The ride brought in 106 cyclists from across the state and the region, with riders from Georgia and Tennessee making the trek to the Granite City to take in the scenery.
Sheila Jones of Mountain Valley Hospice, the event’s organizer, said this year’s Tour was a decided success despite normal obstacles.
“We had the typical things that we normally have,” Jones said. “We had a rider have an accident but we are hearing he’s OK. The support drivers are out, we have motorcycles out looking out for riders, so I say it’s successful event.”
With three different routes to choose from, the consensus of many riders was that the area’s hills offered a tough challenge.
The most popular route was the 44-mile Edwards-Franklin house ride, which offered riders an opportunity to tour the house before completing the ride.
On Red Brush road at one of the many rest stops along the routes, riders were stopped to have a much needed rest and refreshment.
One of those riders, David Surratt of Mount Airy, was participating in his third Tour de Mayberry and said the reason he enjoys the Tour is because he sees the ride as a great way to stay in shape and help a good cause at the same time.
“I’ve done it the past three years and it never gets easy but that is what it’s all about,” Surratt said. “If it was easy everybody would do it.”
Surratt hit the rest stop with Chris Heath and Tim Bowman, who’s wife, Rita, was providing the support at the stop along with the members of Mount Airy Girl Scout Troop 274.
Surratt said after Mountain Valley Hospice and Palliative Care provided care for his mother-in-law several years ago, he felt compelled to give back to the organization which he said offers much to families in need of a helping hand.
“I do it to stay physically in shape, because it will prolong your life and prolong the quality of your life,” Surratt said. “But this is one of the best charities we have in this area and I believe in supporting it.”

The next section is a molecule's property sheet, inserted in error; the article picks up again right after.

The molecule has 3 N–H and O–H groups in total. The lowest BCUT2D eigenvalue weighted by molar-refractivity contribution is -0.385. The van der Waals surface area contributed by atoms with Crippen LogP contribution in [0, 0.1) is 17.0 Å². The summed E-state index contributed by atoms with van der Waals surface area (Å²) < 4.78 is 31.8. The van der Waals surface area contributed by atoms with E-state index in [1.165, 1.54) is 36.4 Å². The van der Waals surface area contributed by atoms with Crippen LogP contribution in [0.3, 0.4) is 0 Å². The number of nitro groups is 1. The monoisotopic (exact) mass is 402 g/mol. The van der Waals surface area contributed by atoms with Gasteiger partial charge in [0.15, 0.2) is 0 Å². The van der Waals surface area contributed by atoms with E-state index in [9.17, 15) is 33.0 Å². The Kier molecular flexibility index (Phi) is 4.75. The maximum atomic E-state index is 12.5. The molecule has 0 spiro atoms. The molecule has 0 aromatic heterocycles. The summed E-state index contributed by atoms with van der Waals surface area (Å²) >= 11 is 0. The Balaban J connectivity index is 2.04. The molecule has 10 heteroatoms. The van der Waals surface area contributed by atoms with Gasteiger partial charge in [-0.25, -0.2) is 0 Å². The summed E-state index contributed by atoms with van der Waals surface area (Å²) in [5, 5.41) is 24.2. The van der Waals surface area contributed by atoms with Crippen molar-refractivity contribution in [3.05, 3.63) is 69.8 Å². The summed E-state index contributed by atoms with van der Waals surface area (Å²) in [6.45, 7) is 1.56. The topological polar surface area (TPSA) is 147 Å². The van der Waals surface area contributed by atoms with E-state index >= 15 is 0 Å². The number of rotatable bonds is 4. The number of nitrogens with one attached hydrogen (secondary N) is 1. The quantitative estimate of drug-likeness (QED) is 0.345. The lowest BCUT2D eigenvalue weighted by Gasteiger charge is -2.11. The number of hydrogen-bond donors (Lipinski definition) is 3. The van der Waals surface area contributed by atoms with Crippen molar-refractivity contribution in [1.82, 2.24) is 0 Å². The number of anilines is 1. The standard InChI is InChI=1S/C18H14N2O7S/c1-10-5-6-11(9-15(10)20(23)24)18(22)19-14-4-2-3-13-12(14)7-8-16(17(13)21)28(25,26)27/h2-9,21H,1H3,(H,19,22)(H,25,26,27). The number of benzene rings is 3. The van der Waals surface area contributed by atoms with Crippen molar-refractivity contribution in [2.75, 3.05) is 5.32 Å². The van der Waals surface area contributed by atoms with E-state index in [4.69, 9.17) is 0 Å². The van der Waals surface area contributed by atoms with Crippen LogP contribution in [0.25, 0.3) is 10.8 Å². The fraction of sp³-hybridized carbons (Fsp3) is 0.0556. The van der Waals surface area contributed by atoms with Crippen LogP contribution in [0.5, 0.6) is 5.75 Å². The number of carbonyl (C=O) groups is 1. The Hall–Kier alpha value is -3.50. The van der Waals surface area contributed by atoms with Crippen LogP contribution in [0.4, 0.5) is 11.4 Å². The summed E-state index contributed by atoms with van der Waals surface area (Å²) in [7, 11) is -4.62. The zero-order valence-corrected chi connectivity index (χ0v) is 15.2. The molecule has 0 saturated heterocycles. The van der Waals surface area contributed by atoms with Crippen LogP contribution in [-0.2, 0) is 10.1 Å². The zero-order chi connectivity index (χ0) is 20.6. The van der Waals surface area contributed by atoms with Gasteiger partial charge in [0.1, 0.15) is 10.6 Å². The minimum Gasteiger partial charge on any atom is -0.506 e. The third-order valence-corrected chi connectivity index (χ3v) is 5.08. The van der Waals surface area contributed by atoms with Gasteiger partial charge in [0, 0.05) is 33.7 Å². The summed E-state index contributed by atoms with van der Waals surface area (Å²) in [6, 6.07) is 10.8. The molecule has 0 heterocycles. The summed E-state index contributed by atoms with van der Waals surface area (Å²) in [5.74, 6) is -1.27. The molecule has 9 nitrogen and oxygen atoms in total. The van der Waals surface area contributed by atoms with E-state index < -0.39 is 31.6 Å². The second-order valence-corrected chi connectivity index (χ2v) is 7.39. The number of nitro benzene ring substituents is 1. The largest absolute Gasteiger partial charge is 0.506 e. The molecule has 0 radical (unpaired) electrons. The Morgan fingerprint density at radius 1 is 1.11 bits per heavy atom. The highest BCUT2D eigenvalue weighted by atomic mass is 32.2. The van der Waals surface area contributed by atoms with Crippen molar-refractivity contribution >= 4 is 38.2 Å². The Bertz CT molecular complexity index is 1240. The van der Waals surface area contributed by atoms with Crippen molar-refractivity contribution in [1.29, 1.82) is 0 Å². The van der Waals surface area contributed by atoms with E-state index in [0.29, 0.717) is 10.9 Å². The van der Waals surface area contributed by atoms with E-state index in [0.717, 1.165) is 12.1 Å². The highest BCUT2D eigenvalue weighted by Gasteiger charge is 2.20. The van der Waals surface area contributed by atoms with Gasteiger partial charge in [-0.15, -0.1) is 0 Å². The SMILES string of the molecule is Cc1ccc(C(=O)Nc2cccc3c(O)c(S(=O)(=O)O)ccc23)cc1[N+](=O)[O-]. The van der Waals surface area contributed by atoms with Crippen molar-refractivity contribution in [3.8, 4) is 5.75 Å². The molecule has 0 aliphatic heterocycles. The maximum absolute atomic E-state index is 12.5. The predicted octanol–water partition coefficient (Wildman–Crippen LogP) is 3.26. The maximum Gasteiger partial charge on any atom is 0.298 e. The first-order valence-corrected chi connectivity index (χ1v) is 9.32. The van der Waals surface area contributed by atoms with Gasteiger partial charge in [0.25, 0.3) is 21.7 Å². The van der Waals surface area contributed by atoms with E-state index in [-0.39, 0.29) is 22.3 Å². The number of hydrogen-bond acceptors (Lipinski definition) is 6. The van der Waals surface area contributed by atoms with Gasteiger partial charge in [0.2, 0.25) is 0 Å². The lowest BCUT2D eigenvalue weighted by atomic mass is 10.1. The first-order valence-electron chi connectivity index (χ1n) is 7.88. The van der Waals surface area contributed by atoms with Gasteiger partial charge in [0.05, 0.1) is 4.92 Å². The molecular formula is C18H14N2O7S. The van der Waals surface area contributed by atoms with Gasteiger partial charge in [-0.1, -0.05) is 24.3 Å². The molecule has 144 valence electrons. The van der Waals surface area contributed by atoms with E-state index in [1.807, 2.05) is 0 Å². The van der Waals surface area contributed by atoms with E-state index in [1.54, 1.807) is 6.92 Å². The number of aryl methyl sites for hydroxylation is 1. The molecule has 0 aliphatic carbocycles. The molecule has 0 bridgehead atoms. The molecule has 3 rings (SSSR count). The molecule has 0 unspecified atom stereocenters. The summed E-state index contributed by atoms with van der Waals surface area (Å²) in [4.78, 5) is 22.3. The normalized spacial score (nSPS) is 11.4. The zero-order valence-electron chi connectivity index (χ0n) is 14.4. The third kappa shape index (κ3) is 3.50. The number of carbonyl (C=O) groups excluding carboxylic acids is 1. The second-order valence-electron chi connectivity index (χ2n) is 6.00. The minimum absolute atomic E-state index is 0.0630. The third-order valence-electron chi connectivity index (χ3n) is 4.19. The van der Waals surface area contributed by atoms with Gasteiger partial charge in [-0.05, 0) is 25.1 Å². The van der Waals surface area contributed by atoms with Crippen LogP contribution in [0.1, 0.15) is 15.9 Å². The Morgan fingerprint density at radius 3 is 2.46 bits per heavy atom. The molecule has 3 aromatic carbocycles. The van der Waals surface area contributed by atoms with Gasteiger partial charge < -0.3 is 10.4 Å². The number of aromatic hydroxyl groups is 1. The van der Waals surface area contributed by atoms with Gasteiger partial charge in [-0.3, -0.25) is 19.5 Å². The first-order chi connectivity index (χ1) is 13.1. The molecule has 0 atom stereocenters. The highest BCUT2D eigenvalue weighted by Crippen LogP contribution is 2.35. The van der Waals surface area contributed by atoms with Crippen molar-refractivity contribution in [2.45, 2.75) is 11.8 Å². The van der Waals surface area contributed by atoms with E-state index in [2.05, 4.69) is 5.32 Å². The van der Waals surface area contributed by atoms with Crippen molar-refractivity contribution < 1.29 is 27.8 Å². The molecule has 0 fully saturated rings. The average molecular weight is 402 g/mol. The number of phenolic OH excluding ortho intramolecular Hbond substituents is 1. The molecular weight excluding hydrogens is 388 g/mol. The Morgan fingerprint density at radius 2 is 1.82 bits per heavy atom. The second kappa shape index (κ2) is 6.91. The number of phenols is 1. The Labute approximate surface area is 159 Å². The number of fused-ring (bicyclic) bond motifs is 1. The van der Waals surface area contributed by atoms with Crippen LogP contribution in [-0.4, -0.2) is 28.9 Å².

Rossie Bullock of Whiteville said he enjoyed the ride so much last year he decided to come back and try again. Bullock said he enters around five similar rides a year and discovered the Tour de Mayberry online.
“A buddy of mine and I came last year and the support people were very nice,” Bullock said. “We were dead last and they held the rest stops open for us, they were just great. My friend couldn’t come this year, so instead I brought my wife, two grandchildren and my daughter this time and we are staying the weekend.”
Shirley Lucchino of Mooresville came to the Tour de Mayberry after a friend sent her an e-mail recommending the ride. Lucchino said her friends wanted to do the 44-mile ride earlier in the week, but she hoped for the 19-mile ride because, “Mount Airy has hills.”
She said her friends scoffed at the idea, calling the bubbly blonde a “Barbie biker.” But it was Lucchino who had the last laugh, as after her riding mates saw the terrain, cooler heads prevailed.
“We get here and let me tell you, we all did the 19-mile run,” she joked. “And we are a little bit happy about that.”
But aside from the route battle, Lucchino said she and her group were more than pleased with the day, effectively summing up the sentiment of most of the riders.
“It’s gorgeous, it was well mapped out, had a nice break in the middle and the people were very friendly,” Lucchino said. “It was awesome, we had a great time."